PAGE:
Troublesome Topic: What Was Meant by “No Room”?

Luke 2:7


And she brought forth her son, the firstborn,

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and wrapped him in strips of cloth,

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and laid Him in a manger because there was room for them in the guest room.


And she gave birth to her son, the one with all the privileges and the most responsibility, and she wrapped him in long rags, and laid him in a feeding trough. She did this because there was no room for them in the guest room.

I’ve lived long enough in Central America to know that there is no such thing as “not enough room.” There is always room for one more. Whether the setting is a public bus, or a tiny church building, the public market, or any other place where there are lots of people, there is always room for one more. That is their mental perspective, and it is reflected in the physical realities of people and the space they occupy. When my Dad and I entered a Honduran village for the first time we would count the one-room huts and multiply by 10 to get an estimate of the population of that village (although that number has begun to drop). Part of their secret is that for them, there is no such thing as “personal space.” People will get close to your face to talk to you because that is how they talk to each other. I have seen American backing away while the person of that country keeps pressing closer to them. With their body language the American is saying “You’re too close,” while the Honduran is saying “I’m not close enough.” I have ridden for hours in a small bus the size of a 15-passenger van holding 35 people (6 were on the roof rack) plus chickens, produce and other cargo. I have worshipped with 84 people in a structure that was 14 feet by 14 feet which is 196 square feet (two of us counted the people and calculated the space and we were very close to each other on each calculation). There is literally always room for one more. The popular mental picture of “no room in the inn” is a very American concept, but it should be obvious that ancient Israel was more like Central America today than North America today.

In ancient Israel I think “no room in the guest room” did not mean there was no physical space available; it meant that the people asking for space were not welcomed there. Yes, they were crowded, but are you telling me they could not find a patch of floor for a pregnant woman whom we suppose was already in labor? The fact that there were lots of people already there was only an excuse. They could have made room if they wanted to.


1: “the firstborn”

The author did not have to tell the reader that Jesus was her firstborn child; that is obvious from the fact that she was a virgin. However, it is mentioned to indicate he would have responsibilities and privileges that were not held by all sons. There were societal expectations that he would be a leader, at least in his own family, and possibly beyond that.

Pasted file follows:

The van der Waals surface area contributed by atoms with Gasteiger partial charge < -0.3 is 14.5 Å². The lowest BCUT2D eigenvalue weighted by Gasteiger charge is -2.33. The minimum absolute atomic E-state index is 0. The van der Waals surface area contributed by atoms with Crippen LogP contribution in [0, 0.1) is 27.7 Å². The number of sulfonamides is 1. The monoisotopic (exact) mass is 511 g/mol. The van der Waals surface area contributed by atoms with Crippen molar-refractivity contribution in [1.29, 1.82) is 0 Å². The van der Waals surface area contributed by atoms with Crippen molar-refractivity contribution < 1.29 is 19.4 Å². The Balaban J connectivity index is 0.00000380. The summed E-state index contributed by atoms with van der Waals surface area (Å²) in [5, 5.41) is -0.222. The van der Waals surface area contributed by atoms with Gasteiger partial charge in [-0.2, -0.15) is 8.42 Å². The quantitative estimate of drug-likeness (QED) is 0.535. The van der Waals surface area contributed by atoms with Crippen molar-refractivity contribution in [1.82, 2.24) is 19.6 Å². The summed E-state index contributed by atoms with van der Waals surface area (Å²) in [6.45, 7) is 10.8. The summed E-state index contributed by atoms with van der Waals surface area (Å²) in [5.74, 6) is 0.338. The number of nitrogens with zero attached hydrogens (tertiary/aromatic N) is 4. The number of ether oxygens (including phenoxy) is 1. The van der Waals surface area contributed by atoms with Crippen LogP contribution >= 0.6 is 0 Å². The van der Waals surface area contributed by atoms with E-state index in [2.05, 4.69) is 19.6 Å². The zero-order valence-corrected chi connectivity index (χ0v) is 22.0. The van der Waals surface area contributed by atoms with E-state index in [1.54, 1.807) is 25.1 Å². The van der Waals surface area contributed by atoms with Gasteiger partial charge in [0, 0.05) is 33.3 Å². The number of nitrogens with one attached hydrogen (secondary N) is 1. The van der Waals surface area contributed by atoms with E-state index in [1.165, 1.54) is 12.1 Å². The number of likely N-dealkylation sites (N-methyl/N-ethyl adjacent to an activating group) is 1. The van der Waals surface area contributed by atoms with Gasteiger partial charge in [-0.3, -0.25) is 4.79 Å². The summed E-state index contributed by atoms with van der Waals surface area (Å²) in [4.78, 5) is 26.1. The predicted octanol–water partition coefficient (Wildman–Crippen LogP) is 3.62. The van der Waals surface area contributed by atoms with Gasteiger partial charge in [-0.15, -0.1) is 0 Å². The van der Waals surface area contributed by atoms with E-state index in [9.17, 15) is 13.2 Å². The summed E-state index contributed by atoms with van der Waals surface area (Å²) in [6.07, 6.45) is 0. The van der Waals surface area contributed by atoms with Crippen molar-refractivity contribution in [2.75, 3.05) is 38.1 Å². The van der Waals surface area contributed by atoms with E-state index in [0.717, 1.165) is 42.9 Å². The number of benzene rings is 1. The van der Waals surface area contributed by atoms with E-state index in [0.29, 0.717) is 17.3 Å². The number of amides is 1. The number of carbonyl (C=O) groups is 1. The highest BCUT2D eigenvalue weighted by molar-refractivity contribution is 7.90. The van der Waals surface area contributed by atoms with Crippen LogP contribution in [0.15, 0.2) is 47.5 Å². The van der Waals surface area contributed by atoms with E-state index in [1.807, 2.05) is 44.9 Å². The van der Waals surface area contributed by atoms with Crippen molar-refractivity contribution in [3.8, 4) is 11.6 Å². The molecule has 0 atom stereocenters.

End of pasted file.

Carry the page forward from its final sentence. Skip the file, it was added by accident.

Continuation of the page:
2: “strips of cloth”

We are familiar with the term “swaddling clothes,” but what does that mean? It means nothing more than strips of cloth that have been torn from old, unusable garments. It comes from a Greek word that means, among other things, “to tear.” They did not let anything go to waste, so they kept old clothes and reused them as rags in general or for more specific purposes. Mary was prepared; she brought with her what she would need to wrap the baby up after he was born. From what I see in the commentaries, wrapping a newborn baby in strips of cloth was the norm. However, even though it was normal, it had profound significance in the case of Jesus. The use of such strips of cloth was seldom mentioned precisely because it was common. The fact that it was mentioned here called attention to it in a way that tells us there are lessons to be learned from it. 1) The King of the Universe was “clothed” for a time in leftover garments that had been torn into rags. 2) The same type of rags, when they had served their usefulness as rags, were used for one last thing—what the Bible calls “menstrual rags,” fulfilling the role filled in our culture by tampons and feminine pads. 3) What did they do to prepare a dead body for burial? They wrapped it in strips of cloth. Therefore, the statement that he was wrapped in strips of cloth is yet another way the story highlights the realities that the coming of Jesus was characterized by humility, was surrounded by filth and nastiness, and had one purpose—He was born so He could die. Some of these things are characteristic of all human life, but we usually don’t say those things about God. These are additional ways that prove that God fully became human in every way except for one, He did not sin.